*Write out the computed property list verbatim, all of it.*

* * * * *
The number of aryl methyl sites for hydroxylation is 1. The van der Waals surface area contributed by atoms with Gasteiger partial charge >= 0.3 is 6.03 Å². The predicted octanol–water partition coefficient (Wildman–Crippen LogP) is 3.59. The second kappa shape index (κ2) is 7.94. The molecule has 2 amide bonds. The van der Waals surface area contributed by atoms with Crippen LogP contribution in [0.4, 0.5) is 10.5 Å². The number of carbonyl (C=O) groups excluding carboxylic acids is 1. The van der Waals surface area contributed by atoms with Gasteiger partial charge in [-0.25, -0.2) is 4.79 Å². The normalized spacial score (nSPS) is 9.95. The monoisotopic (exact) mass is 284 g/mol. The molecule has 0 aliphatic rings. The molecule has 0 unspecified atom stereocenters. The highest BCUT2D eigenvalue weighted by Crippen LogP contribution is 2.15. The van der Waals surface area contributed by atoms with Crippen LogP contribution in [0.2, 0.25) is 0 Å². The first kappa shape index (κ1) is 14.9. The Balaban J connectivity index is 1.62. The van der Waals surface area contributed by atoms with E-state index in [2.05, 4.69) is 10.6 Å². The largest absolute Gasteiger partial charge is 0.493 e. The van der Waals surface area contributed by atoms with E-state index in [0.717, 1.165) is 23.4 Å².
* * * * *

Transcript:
The number of aryl methyl sites for hydroxylation is 1. The van der Waals surface area contributed by atoms with Gasteiger partial charge >= 0.3 is 6.03 Å². The predicted octanol–water partition coefficient (Wildman–Crippen LogP) is 3.59. The second kappa shape index (κ2) is 7.94. The molecule has 2 amide bonds. The van der Waals surface area contributed by atoms with Crippen LogP contribution in [0.4, 0.5) is 10.5 Å². The number of carbonyl (C=O) groups excluding carboxylic acids is 1. The van der Waals surface area contributed by atoms with Gasteiger partial charge in [-0.25, -0.2) is 4.79 Å². The normalized spacial score (nSPS) is 9.95. The monoisotopic (exact) mass is 284 g/mol. The molecule has 0 aliphatic rings. The molecule has 0 unspecified atom stereocenters. The highest BCUT2D eigenvalue weighted by Crippen LogP contribution is 2.15. The van der Waals surface area contributed by atoms with Crippen LogP contribution in [0.2, 0.25) is 0 Å². The first kappa shape index (κ1) is 14.9. The Balaban J connectivity index is 1.62. The van der Waals surface area contributed by atoms with E-state index in [2.05, 4.69) is 10.6 Å². The largest absolute Gasteiger partial charge is 0.493 e. The van der Waals surface area contributed by atoms with E-state index in [0.717, 1.165) is 23.4 Å².